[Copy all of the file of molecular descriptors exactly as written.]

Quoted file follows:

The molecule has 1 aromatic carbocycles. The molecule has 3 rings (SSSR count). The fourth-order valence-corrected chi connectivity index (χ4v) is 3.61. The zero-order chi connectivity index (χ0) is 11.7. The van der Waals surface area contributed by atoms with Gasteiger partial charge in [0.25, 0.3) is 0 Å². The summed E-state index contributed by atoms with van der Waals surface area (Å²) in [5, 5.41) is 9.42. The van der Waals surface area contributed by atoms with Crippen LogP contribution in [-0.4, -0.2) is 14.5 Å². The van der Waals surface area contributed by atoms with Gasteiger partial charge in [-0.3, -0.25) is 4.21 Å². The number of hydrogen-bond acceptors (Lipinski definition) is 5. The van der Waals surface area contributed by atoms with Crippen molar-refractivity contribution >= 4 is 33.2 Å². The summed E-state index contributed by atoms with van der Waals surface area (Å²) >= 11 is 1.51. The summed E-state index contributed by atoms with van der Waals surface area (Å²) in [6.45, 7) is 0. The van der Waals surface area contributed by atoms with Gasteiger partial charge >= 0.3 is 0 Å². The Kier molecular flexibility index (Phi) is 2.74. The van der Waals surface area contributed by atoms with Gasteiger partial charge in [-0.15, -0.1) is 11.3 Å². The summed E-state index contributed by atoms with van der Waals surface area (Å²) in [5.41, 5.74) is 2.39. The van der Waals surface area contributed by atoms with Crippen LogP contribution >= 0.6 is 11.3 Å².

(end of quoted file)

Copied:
The molecule has 1 aromatic carbocycles. The molecule has 3 rings (SSSR count). The fourth-order valence-corrected chi connectivity index (χ4v) is 3.61. The zero-order chi connectivity index (χ0) is 11.7. The van der Waals surface area contributed by atoms with Gasteiger partial charge in [0.25, 0.3) is 0 Å². The summed E-state index contributed by atoms with van der Waals surface area (Å²) in [5, 5.41) is 9.42. The van der Waals surface area contributed by atoms with Crippen LogP contribution in [-0.4, -0.2) is 14.5 Å². The van der Waals surface area contributed by atoms with Gasteiger partial charge in [-0.3, -0.25) is 4.21 Å². The number of hydrogen-bond acceptors (Lipinski definition) is 5. The van der Waals surface area contributed by atoms with Crippen molar-refractivity contribution >= 4 is 33.2 Å². The summed E-state index contributed by atoms with van der Waals surface area (Å²) >= 11 is 1.51. The summed E-state index contributed by atoms with van der Waals surface area (Å²) in [6.45, 7) is 0. The van der Waals surface area contributed by atoms with Gasteiger partial charge >= 0.3 is 0 Å². The Kier molecular flexibility index (Phi) is 2.74. The van der Waals surface area contributed by atoms with Gasteiger partial charge in [-0.15, -0.1) is 11.3 Å². The summed E-state index contributed by atoms with van der Waals surface area (Å²) in [5.41, 5.74) is 2.39. The van der Waals surface area contributed by atoms with Crippen LogP contribution >= 0.6 is 11.3 Å².